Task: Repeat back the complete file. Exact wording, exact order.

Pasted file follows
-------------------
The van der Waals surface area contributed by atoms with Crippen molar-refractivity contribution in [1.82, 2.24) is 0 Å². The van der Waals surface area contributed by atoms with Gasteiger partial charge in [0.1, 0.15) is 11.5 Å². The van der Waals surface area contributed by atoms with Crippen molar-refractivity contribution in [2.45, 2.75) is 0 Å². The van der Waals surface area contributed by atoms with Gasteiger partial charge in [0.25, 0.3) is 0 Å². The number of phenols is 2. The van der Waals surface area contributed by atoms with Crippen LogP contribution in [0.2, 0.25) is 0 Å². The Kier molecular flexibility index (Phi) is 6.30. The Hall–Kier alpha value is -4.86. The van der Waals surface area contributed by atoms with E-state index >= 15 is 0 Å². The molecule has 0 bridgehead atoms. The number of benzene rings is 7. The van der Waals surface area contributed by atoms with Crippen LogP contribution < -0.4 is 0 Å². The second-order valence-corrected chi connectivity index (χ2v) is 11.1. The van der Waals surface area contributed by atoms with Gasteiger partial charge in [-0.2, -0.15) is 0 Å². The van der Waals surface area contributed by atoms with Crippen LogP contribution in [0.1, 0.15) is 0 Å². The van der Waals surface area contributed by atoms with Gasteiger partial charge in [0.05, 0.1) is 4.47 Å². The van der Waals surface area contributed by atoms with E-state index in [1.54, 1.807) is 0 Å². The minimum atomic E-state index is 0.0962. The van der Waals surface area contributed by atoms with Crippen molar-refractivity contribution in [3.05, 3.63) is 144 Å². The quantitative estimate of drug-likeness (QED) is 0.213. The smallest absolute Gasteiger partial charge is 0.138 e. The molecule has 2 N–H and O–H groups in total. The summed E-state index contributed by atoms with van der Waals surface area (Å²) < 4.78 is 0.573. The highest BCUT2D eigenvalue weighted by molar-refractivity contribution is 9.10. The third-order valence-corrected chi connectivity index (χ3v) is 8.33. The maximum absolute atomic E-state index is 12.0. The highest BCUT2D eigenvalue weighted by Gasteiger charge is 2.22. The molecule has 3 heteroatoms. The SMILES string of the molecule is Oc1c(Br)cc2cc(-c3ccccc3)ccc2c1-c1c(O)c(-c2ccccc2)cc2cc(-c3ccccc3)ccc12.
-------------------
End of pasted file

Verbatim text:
The van der Waals surface area contributed by atoms with Crippen molar-refractivity contribution in [1.82, 2.24) is 0 Å². The van der Waals surface area contributed by atoms with Gasteiger partial charge in [0.1, 0.15) is 11.5 Å². The van der Waals surface area contributed by atoms with Crippen molar-refractivity contribution in [2.45, 2.75) is 0 Å². The van der Waals surface area contributed by atoms with Gasteiger partial charge in [0.25, 0.3) is 0 Å². The number of phenols is 2. The van der Waals surface area contributed by atoms with Crippen LogP contribution in [0.2, 0.25) is 0 Å². The Kier molecular flexibility index (Phi) is 6.30. The Hall–Kier alpha value is -4.86. The van der Waals surface area contributed by atoms with E-state index >= 15 is 0 Å². The molecule has 0 bridgehead atoms. The number of benzene rings is 7. The van der Waals surface area contributed by atoms with Crippen LogP contribution < -0.4 is 0 Å². The second-order valence-corrected chi connectivity index (χ2v) is 11.1. The van der Waals surface area contributed by atoms with Gasteiger partial charge in [-0.2, -0.15) is 0 Å². The van der Waals surface area contributed by atoms with Crippen LogP contribution in [0.1, 0.15) is 0 Å². The van der Waals surface area contributed by atoms with Gasteiger partial charge in [0.05, 0.1) is 4.47 Å². The van der Waals surface area contributed by atoms with E-state index in [1.54, 1.807) is 0 Å². The minimum atomic E-state index is 0.0962. The van der Waals surface area contributed by atoms with Crippen molar-refractivity contribution in [3.05, 3.63) is 144 Å². The quantitative estimate of drug-likeness (QED) is 0.213. The smallest absolute Gasteiger partial charge is 0.138 e. The molecule has 2 N–H and O–H groups in total. The summed E-state index contributed by atoms with van der Waals surface area (Å²) < 4.78 is 0.573. The highest BCUT2D eigenvalue weighted by molar-refractivity contribution is 9.10. The third-order valence-corrected chi connectivity index (χ3v) is 8.33. The maximum absolute atomic E-state index is 12.0. The highest BCUT2D eigenvalue weighted by Gasteiger charge is 2.22. The molecule has 3 heteroatoms. The SMILES string of the molecule is Oc1c(Br)cc2cc(-c3ccccc3)ccc2c1-c1c(O)c(-c2ccccc2)cc2cc(-c3ccccc3)ccc12.